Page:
Oil/gas drilling activity, interest growing in area

ConocoPhillips is making a play in Louisiana’s portion of the Austin Chalk formation, raising the prospect of a resurgence of onshore drilling activity in the state. Some reports claim the the Houston-based oil company’s effort could be focused in the Simmesport area.

In the Bunkie area, people are watching an oil well being drilled in nearby south Rapides Parish, where the BlackBrush oil company has started “fracking” in a well it has drilled there.

If the production from the well is good, it could open the Bunkie area up for more drilling.

In addition to ConocoPhillips’ interest in what lies beneath Avoyelles’ fertile soil, EOG Resources has drilled a test well in the formation.

A handful of other companies have established positions in Louisiana going from the Texas line eastward through Avoyelles, the Felicianas and beyond Baton Rouge.

The Austin Chalk formation stretches from Texas through the middle of Louisiana, including Avoyelles Parish.

“The excitement surrounding it is definitely there and measurable,” Louisiana Oil & Gas Association President Gifford Briggs said. He said the “jury is still out” as to whether the activity will turn into a full-blown resurgence of drilling in this area.

There are several variables, including difficulty to drill, costs and production potential, that will be determined with exploratory wells.

EOG Resources, which has leased about 130,000 acres, has drilled a test well in Avoyelles Parish in the Goudeau area. The firm will not comment on exploration work unless it moves into active development.

Conoco's announcement is another indication that the Austin Chalk could see a renewal of drilling activity in the near future.

Kirk Barrell, president of New Orleans-based Amelia Resources, said his firm sold 85,000 acres of leases in the Austin Chalk play to Conoco in December for $87 million. Since then, interest in Amelia's additional 360,000 acres has increased significantly.

Leasing is happening “all over,” Barrell said, with Marathon Oil recently joining in. EOG paid $200 to $300 per acre for a purchase it made about 18 months ago, he said, and recently paid $1,500 per acre for several thousand acres in West Feliciana Parish.

“It’s very encouraging to see the quality of companies coming to Louisiana,” Barrell said. “If the play works out and it’s able to be drilled and completed economically, it could be a significant situation in the state.”

Conoco declined to provide more information on its announcement, but disclosed in a news release that “most” of the 245,000 acres it acquired earlier this year are located in central Louisiana’s Austin Chalk formation. The firm said it will drill several exploration wells this year.

PetroQuest Energy from Lafayette is another company that has announced lease purchases in Louisiana’s portion of the Austin Chalk.

Briggs said Redhawk Holdings Corp. and Blackbrush Oil and Gas also have positions in Louisiana.

It remains too early to tell whether the recent activity will spur a resurgence of onshore drilling in Louisiana, and whether it will extend across the state.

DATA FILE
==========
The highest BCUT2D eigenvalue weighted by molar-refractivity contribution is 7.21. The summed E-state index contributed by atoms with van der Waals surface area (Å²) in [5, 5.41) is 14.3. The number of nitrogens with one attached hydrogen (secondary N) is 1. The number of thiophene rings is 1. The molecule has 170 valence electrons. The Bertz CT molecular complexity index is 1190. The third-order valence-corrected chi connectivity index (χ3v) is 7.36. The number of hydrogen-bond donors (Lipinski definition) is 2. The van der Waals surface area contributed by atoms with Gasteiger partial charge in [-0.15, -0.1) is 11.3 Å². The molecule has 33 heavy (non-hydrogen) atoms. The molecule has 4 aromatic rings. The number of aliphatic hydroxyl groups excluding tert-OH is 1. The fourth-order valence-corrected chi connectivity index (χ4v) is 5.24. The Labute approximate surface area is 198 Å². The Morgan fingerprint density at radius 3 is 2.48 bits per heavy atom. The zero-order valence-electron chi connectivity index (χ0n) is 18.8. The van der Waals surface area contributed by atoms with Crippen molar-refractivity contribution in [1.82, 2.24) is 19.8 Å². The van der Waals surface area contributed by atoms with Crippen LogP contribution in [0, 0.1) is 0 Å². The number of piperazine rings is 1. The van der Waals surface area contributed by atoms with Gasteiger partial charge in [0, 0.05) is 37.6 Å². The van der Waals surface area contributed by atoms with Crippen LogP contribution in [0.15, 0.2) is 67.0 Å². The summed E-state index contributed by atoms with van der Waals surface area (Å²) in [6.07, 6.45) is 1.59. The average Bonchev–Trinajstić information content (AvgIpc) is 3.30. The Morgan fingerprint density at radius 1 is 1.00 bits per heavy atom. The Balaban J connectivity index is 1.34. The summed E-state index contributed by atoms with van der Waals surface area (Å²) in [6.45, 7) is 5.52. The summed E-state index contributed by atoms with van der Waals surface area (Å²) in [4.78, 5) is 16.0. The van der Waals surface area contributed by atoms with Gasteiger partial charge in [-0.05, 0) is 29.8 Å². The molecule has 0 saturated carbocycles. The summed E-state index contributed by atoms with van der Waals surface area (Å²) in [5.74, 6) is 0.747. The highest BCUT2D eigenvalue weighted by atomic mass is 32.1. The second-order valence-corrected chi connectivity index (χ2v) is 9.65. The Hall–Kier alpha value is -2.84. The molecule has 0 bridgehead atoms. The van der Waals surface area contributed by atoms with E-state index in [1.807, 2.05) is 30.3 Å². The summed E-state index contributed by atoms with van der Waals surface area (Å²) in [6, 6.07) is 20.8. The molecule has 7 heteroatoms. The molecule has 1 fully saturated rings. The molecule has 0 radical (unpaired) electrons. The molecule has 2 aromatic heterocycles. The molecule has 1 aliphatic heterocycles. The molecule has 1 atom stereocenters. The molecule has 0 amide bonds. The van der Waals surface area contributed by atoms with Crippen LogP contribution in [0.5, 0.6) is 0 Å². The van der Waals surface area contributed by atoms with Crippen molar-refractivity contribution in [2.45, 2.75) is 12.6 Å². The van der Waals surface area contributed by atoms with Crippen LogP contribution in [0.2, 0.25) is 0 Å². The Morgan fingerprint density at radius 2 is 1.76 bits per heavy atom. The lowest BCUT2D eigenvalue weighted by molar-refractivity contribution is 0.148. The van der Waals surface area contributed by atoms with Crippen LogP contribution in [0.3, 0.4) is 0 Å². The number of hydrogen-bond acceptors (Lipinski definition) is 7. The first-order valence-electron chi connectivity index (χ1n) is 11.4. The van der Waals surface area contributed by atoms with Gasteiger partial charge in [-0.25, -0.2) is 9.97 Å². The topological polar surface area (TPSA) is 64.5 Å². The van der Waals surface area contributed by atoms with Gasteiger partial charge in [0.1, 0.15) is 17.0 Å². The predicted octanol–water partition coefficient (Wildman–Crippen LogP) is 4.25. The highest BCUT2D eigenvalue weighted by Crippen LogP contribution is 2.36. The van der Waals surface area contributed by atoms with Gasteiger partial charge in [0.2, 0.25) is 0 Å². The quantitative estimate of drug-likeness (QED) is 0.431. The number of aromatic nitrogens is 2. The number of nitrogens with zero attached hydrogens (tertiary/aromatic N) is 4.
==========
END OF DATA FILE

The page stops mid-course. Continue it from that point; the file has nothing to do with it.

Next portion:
So far, EOG’s exploratory well only provides insight into the area around Avoyelles Parish. Briggs said leasing also is picking up west of Avoyelles in the larger Master’s Creek and Brookeland fields in central and western Louisiana. Those fields hold the keys to boosting the state and region’s economy, he said.

“It sounds like (Conoco) is interested,” said Eric Smith, associate director of the Tulane Energy Institute. “When they start talking about how many rigs they’re going to be working, that’s when I figure out if they’re going to be doing anything.”

Louisiana industry leaders are hoping Austin Chalk wells will become profitable as companies bring newer technology from the Texas shale plays, and will eventually make drilling in the Tuscaloosa Marine Shale profitable again.

“All these variables are constantly shifting around,” Smith said. “As the technology changes, things that didn’t look so hot before are starting to look attractive now.”

One of the challenges facing the Austin Chalk is that the formation is more difficult to drill in Louisiana than in Texas, Briggs said.

He said that’s the main thing that will “keep us from becoming Texas.” Drillers have to work harder to find suitable areas of the formation for drilling.


EOG applied for a permit on April 11 to drill a saltwater disposal well (SWD) in the North Bayou Jack Field, located in the southwest corner of Avoyelles Parish. If approved, the permit will allow EOG to inject the produced water from its oil and gas well back into the ground.

An SWD well places fluid deep underground into porous rock formations, such as sandstone or limestone, or into or below the shallow soil layer. The fluid may be water, wastewater, brine (salt water), or water mixed with chemicals.

Produced water is mixed with the water used to complete the wells when fracking. A significant portion of this hydraulic fracturing fluid returns to the surface and contains sand, clay, polymers, oil, salt and a variety of dissolved solids.

Currently the closest SWD well for EOG is near Jennings.


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